The EAT, sitting in Scotland, has handed down a controversial decision on uplifts to the compensatory award (McKindless Group v McLaughlin).
The employer admitted breach of the statutory dismissal proceedings, and defended on quantum only. The tribunal awarded a 50% uplift. Overturning this, and substituting a 10% uplift, the EAT stated that:
- a tribunal cannot award more than a 10% uplift in the absence of evidence on the reason(s) for breach of the statutory dismissal procedure (para. 13); and,
- a tribunal is not entitled to take into account the way in which the employer subsequently conducted the litigation (para. 26)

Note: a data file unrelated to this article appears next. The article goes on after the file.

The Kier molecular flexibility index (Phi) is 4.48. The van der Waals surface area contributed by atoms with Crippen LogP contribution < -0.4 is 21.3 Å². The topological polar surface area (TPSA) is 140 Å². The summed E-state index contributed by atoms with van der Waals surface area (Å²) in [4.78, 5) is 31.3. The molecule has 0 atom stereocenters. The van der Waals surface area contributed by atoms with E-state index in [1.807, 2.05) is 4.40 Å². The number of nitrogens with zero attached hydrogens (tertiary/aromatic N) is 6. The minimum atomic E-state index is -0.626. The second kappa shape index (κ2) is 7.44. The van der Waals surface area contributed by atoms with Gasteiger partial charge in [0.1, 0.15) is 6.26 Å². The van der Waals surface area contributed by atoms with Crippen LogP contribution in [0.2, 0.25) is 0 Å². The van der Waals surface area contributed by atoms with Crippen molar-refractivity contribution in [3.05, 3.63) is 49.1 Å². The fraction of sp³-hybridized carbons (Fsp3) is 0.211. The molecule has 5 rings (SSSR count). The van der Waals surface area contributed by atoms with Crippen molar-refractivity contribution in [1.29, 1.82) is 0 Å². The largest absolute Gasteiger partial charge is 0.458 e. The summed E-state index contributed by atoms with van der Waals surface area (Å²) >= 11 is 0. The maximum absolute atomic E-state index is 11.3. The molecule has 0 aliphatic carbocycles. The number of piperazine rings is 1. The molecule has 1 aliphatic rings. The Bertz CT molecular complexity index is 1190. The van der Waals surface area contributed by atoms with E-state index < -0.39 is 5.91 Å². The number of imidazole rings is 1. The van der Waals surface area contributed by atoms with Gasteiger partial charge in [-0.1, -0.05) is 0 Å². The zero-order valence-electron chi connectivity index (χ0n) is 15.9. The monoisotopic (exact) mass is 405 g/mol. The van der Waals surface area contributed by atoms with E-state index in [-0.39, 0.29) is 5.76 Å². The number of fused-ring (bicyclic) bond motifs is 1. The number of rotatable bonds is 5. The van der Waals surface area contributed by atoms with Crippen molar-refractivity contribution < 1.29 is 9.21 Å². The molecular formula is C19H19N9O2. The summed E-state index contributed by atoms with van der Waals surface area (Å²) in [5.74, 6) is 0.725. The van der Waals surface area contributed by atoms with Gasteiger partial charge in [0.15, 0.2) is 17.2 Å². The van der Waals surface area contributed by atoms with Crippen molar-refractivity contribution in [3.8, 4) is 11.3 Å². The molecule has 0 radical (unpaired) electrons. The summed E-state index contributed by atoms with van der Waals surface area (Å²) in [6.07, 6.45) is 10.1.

Both of these conclusions are open to question. As to the first, if correct, it would mean an employer who deliberately flouts the procedures and then takes no part in the proceedings could not be subjected to more than a 10% uplift, whereas a well-meaning but ignorant employer who tries to explain his error could be subject to a greater award. The approach is also not reflected in the practice of tribunals (certainly, in my experience) up and down the country.
As to the second conclusion, this does not flow from the wording of the statute. Certainly, a breach of the statutory procedures is the trigger for an uplift, but nothing in s31 of the 2002 Act confines the tribunal to the degree of, or motive for, breach of the procedures when assessing what level of uplift is 'just and equitable'.